Enforcement and Inspection

OSHA’s at your Door: What Comes Next?

You answer your door, and it’s an OSHA inspector. Is it your worst nightmare? Just what, exactly, should you expect? To answer these questions, we visited our sister site, Safety.BLR.com, and found some very helpful tips.

An OSHA inspection is essentially a four-stage process that includes:

  • Presentation of OSHA inspector credentials

  • Opening meeting

  • Inspection walkaround

  • Closing meeting

Your frontline personnel (e.g., receptionists, security personnel) should be trained on how to handle a person claiming to be from OSHA. The greeting should be courteous and professional, but they should always make sure to ask for credentials. In general, OSHA inspectors will:

  • Show their credentials (business cards are not enough — in fact, if someone shows a card that says “OSHA” but doesn’t show credentials, your organization should call the FBI with the information).

  • Explain why they are at your facility.

  • Ask to see the highest ranking company officer available that day.

  • Ask to see the employee representative, e.g., union steward.

Opening Meeting

Once on company property, inspectors hold an opening meeting with company and union officials to let them know what to expect during the inspection. If either the employer representative or employee rep requests separate meetings, that request will be honored. At the opening meeting, inspectors will:

  • Fill out paperwork.

  • Explain why they are at your facility.

  • Explain that employers have the right to do everything the inspector does, e.g., take photos.

  • Explain that employers have the right to ask that certain photos, videos, or other materials be labeled as “trade secret,” and thus confidential, even under the Freedom of Information Act (FOIA).

  • Explain that a company officer and union or other employee representative can go on the walkaround BUT that the inspector has the right to dismiss anyone disruptive to the inspection process.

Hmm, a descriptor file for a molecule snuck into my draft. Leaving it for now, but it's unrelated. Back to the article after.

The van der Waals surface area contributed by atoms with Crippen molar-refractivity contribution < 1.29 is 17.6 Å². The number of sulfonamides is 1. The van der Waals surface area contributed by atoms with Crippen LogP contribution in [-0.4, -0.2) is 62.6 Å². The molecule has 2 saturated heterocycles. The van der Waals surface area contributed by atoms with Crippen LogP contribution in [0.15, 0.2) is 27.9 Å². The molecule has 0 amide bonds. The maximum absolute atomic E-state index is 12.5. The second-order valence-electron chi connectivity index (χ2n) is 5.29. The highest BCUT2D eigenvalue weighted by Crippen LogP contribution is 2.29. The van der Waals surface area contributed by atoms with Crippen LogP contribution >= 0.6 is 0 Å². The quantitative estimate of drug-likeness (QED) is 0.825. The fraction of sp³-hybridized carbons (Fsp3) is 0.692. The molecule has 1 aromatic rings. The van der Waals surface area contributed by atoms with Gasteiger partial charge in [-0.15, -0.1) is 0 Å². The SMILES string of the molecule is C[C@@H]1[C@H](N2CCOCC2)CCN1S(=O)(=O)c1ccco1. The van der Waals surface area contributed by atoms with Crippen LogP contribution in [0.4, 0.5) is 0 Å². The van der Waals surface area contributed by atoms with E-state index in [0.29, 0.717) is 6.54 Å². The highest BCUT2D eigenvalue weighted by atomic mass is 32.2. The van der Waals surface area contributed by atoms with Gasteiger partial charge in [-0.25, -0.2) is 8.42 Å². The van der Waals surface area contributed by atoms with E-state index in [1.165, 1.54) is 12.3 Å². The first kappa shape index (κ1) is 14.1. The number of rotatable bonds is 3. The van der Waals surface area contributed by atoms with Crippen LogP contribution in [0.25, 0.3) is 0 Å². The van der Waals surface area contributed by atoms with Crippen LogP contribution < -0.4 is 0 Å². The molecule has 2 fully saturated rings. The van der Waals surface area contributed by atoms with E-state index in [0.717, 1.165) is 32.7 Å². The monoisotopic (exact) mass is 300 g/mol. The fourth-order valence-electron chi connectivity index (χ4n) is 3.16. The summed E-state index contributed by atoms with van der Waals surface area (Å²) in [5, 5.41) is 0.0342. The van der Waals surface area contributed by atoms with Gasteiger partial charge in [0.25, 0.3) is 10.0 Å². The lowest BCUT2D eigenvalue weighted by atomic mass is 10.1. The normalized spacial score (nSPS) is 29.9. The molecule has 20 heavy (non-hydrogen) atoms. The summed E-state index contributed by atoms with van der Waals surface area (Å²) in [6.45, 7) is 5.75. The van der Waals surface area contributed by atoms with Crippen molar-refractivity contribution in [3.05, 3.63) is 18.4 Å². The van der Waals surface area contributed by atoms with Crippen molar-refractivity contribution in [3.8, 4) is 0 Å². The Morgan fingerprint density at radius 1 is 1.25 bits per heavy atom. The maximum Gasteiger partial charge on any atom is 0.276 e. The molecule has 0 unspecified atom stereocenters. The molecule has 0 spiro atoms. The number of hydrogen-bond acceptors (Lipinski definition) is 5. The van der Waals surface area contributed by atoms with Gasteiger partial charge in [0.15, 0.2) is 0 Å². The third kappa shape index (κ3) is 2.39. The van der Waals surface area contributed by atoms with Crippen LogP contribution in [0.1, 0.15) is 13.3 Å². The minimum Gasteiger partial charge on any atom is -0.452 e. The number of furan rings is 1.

• Explain that whoever goes on the walkaround can be subpoenaed in court.

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The Walkaround

The walkaround is exactly what you’d expect — the inspector, accompanied by the company officer and employee representative, walks through the workplace, checking for potentially hazardous working conditions and violations.

The first thing inspectors look for are correct and up-to-date employment law posters, so be sure you always keep those properly displayed. They’ll also look for written plans, such as those for evacuation and emergency preparedness, hazard communication, bloodborne pathogens, lockout/tagout, and respiratory protection.

You will have the opportunity to show the inspector your general safety and health program. If you present a sensible and detailed program, reflecting significant employee participation and acceptance — and high visibility management leadership and commitment — it will be to your benefit.

Your program should include specific, practical elements of worksite analysis, hazard prevention and control, training and information dissemination, and regular review of the effectiveness of the program itself.

Inspectors will also check your OSHA logs for records of work-related injuries and illnesses (particularly looking for negative trends), along with accompanying documentation.

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Closing Meeting

After the walkaround, inspectors conduct a closing meeting in which they will:

  • Go over notes, safety hazards, and citations.

  • Set abatement dates for fixing the problems.

  • Explain employers’ rights and responsibilities.

This is a time for focused, active listening. The inspector should discuss all apparent violations, and while it’s not certain you’ll be cited, it’s likely you will.

The inspector should also review your rights, not the least of which is your right to appeal within 15 working days of your receipt of a citation. Another significant right is your opportunity to request an informal conference at the OSHA area office.

If you have any doubts about your rights or other information conveyed, be sure to get clarification. Also explain any mitigating factors or other information that could be helpful to you (don’t wait to receive citations!). Perhaps you can show purchase orders, bids, training schedules, or similar details that indicate that you had begun abatement efforts prior to the inspection.

When the meeting ends and the inspector leaves, what happens next? We’ll look at that in tomorrow’s Advisor, as well as at a tool to help you get your workplace in order and greet OSHA inspections with confidence.